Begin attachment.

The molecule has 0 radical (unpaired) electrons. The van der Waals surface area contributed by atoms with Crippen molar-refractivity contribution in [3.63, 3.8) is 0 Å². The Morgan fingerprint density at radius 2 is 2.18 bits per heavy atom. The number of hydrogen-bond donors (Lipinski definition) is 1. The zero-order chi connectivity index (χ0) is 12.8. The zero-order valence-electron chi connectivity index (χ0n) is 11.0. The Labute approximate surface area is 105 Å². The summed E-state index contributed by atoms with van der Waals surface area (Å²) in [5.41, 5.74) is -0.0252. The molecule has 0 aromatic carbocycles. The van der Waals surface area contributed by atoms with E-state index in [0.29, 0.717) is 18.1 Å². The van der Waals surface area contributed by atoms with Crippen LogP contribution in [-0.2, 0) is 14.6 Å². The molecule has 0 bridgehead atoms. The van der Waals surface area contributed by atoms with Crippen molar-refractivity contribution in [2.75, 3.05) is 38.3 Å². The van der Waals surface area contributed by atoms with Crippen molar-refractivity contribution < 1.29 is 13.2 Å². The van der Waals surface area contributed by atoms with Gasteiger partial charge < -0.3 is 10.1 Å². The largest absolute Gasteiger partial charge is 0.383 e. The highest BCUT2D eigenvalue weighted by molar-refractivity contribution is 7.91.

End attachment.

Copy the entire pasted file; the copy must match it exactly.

The molecule has 0 radical (unpaired) electrons. The van der Waals surface area contributed by atoms with Crippen molar-refractivity contribution in [3.63, 3.8) is 0 Å². The Morgan fingerprint density at radius 2 is 2.18 bits per heavy atom. The number of hydrogen-bond donors (Lipinski definition) is 1. The zero-order chi connectivity index (χ0) is 12.8. The zero-order valence-electron chi connectivity index (χ0n) is 11.0. The Labute approximate surface area is 105 Å². The summed E-state index contributed by atoms with van der Waals surface area (Å²) in [5.41, 5.74) is -0.0252. The molecule has 0 aromatic carbocycles. The van der Waals surface area contributed by atoms with E-state index in [0.29, 0.717) is 18.1 Å². The van der Waals surface area contributed by atoms with Crippen LogP contribution in [-0.2, 0) is 14.6 Å². The molecule has 0 bridgehead atoms. The van der Waals surface area contributed by atoms with Crippen molar-refractivity contribution in [2.75, 3.05) is 38.3 Å². The van der Waals surface area contributed by atoms with Crippen molar-refractivity contribution < 1.29 is 13.2 Å². The van der Waals surface area contributed by atoms with Gasteiger partial charge < -0.3 is 10.1 Å². The largest absolute Gasteiger partial charge is 0.383 e. The highest BCUT2D eigenvalue weighted by molar-refractivity contribution is 7.91.